Can a Person Overcome Commitment Phobia?
How to remove the commitment issues and move your relationship forward.
Posted December 15, 2021 | Reviewed by Gary Drevitch
Are you wondering if your partner has commitment fears? Such a person fears making relationship decisions that could become permanent, or have long-lasting promises, such as getting married.
While It is common to fear the unknown, people with commitment phobias are sometimes unable to make decisions and are paralyzed by the fear that they could make the wrong decision and mess up their life and the lives of others.
Commitment phobia is not uncommon, especially today. With social media and dating apps, people have so many options. And the more options people have, the more difficult it is to make a choice. Even those in committed relationships have difficulty remaining that way. Often, the commitment fearful are riddled with thoughts that they could be missing out on a better situation; or that there might be a better fit for them out there.
What happens when a person is unable to commit? Some people's fears of commitment can stop them from making plans or promises at all — even small commitments, such as meeting up with friends. Such commitment fears do not extend only to choices that could impact the rest of one's life, but to those that will impact just one evening.
How does a person develop a commitment phobia? There is no set answer, but there are some possible causes:
Bad past experiences in relationships. These bad experiences can be from witnessing parents go through a contentious divorce, or perhaps the person has gone through a heartbreaking relationship themselves. Either way, some people simply do not want to experience that sort of pain ever again.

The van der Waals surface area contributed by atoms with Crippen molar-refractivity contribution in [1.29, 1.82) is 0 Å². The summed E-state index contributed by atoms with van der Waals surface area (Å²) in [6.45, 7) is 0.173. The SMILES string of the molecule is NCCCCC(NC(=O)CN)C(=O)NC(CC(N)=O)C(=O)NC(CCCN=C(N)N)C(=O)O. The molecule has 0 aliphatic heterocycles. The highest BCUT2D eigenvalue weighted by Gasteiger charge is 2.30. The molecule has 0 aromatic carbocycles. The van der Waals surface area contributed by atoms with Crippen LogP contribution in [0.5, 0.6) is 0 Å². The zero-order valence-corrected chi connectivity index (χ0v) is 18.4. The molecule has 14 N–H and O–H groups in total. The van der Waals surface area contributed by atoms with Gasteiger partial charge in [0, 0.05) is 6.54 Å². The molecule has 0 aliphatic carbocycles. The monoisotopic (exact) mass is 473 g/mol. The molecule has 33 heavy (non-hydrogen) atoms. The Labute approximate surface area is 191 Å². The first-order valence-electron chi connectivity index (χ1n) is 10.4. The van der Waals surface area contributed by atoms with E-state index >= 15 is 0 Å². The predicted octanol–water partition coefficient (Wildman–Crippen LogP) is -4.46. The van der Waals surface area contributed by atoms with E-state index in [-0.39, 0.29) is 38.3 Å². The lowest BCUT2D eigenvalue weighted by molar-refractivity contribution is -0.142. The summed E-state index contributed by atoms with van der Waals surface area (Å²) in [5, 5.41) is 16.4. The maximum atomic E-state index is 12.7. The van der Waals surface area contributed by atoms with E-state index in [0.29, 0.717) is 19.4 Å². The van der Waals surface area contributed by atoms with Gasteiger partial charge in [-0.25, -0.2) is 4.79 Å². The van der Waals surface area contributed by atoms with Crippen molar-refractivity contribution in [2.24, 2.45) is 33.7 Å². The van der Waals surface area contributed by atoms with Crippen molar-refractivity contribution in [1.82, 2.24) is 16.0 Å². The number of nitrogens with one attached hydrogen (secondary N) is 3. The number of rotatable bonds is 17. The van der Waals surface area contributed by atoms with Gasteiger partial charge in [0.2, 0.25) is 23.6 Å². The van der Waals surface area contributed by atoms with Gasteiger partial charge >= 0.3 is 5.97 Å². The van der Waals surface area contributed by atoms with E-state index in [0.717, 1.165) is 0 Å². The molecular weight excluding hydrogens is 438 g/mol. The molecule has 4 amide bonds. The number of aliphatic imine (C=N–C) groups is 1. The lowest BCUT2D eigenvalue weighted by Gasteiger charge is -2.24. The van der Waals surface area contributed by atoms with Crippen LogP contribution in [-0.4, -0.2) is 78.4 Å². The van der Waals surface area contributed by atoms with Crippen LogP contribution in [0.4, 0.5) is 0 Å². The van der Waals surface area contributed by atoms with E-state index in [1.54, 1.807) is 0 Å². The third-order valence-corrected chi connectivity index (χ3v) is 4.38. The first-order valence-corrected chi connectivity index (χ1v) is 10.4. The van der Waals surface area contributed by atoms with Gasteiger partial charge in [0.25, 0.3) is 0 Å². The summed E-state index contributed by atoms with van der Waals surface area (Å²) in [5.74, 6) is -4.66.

Fearful of hurting another person. There are those who feel intense pressure that they will not be able to come through for a romantic partner. They have created assumptions of what other people expect of them, and become upset at the idea of not meeting those expectations and hurting the other person, so much so that they do not take the chance.
Don't want to give up their independence. Some people do not want to go everywhere or experience life with a partner by their side. Such people enjoy the freedom of doing what they want, when they want, without needing to think about someone else first. Relationships, even the healthiest, do involve giving up some independence. Romantic relationships involve the skill of needing to consider the wants of two people, instead of one. Some do not wish for this responsibility.
Can Commitment Phobia Be Overcome?
It is important to keep in mind that some people just do not want to be in a committed relationship; perhaps they have made a meaningful life being single. Should this be someone's value or want, they don't need to work through any anxieties regarding romantic commitment.
If an individual does truly value relationships, and wants to be in one, but is overridden with fears, then, yes, given the proper motivation, this phobia can be overcome. As with all phobias, the desire to overcome the fear must be strong; a sense of urgency is necessary to overcome any fear.
The best behavioral method for facing this type of phobia is to practice making and keeping small commitments while gradually getting stronger and building up to larger commitments. This gives the person a chance to learn and collect evidence from the environment, and to see that if and when the relationship does not feel good, they can handle it.